Albers GW, Amarenco P, Easton JD, Sacco RL, Teal P, American College of Chest Physicians.  Antithrombotic and thrombolytic therapy for ischemic stroke: American College of Chest Physicians Evidence-Based Clinical Practice Guidelines (8th Edition). Chest. 2008; 133:630S-669S.
PubMed
 
Adams HP Jr, delZoppo G, Alberts MJ, Bhatt DL, Brass L, Furlan A, et al. American Heart Association.  Guidelines for the early management of adults with ischemic stroke: a guideline from the American Heart Association/American Stroke Association Stroke Council, Clinical Cardiology Council, Cardiovascular Radiology and Intervention Council, and the Atherosclerotic Peripheral Vascular Disease and Quality of Care Outcomes in Research Interdisciplinary Working Groups: the American Academy of Neurology affirms the value of this guideline as an educational tool for neurologists. Stroke. 2007; 38:1655-711.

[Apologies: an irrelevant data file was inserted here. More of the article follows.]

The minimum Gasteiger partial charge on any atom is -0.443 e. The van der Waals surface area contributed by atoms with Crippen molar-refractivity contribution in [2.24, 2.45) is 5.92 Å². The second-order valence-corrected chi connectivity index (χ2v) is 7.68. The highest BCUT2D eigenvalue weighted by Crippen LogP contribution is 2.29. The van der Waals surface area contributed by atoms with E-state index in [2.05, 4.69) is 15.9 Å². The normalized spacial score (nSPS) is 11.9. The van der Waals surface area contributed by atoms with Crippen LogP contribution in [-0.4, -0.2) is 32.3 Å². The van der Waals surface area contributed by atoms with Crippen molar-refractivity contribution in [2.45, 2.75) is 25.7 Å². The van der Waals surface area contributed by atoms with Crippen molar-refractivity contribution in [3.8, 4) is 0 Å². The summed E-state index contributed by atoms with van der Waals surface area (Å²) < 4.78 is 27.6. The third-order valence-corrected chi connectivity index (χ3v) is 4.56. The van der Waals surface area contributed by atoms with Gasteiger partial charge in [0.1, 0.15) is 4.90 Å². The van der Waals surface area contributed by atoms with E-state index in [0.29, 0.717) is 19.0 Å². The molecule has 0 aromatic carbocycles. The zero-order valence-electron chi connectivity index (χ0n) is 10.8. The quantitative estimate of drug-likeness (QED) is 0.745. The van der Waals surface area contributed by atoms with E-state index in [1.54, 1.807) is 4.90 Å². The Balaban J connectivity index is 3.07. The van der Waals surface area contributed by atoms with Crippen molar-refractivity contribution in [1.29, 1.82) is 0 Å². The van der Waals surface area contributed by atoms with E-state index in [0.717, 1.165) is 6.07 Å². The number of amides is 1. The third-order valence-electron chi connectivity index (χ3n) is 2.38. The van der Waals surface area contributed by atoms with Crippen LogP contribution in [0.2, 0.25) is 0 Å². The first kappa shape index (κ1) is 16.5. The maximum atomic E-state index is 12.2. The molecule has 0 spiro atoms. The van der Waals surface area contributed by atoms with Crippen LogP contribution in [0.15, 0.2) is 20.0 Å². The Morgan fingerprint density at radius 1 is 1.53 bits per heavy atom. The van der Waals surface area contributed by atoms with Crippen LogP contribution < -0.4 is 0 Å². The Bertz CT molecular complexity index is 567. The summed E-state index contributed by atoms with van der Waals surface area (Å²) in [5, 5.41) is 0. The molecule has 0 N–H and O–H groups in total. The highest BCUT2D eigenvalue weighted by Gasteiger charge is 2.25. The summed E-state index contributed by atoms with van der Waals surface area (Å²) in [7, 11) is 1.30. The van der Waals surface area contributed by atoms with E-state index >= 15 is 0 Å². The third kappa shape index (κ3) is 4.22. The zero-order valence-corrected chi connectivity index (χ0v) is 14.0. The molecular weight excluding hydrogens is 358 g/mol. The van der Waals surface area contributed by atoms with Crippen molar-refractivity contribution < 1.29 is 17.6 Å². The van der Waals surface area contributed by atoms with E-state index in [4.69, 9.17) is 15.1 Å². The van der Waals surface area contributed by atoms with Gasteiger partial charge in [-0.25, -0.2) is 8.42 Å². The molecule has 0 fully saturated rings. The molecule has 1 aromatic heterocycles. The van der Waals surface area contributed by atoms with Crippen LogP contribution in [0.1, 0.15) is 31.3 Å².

PubMed
 

Figures

Tables

References

André C, deFreitas GR, Fukujima MM.  Prevention of deep venous thrombosis and pulmonary embolism following stroke: a systematic review of published articles. Eur J Neurol. 2007; 14:21-32.
PubMed
CrossRef
 
Dennis M, Sandercock PA, Reid J, Graham C, Murray G, Venables G, et al. CLOTS Trials Collaboration.  Effectiveness of thigh-length graduated compression stockings to reduce the risk of deep vein thrombosis after stroke (CLOTS trial 1): a multicentre, randomised controlled trial. Lancet. 2009; 373:1958-65.
PubMed
 
Naccarato M, Chiodo Grandi F, Dennis M, Sandercock PA.  Physical methods for preventing deep vein thrombosis in stroke. Cochrane Database Syst Rev. 2010; 8:CD001922.
PubMed
 
National Institute for Health and Clinical Excellence.  Reducing the risk of venous thromboembolism (deep vein thrombosis and pulmonary embolism) in patients admitted to hospital. NICE clinical guideline 92. London: National Institute for Health and Clinical Excellence; 2010.
 
Muir KW, Watt A, Baxter G, Grosset DG, Lees KR.  Randomized trial of graded compression stockings for prevention of deep-vein thrombosis after acute stroke. QJM. 2000; 93:359-64.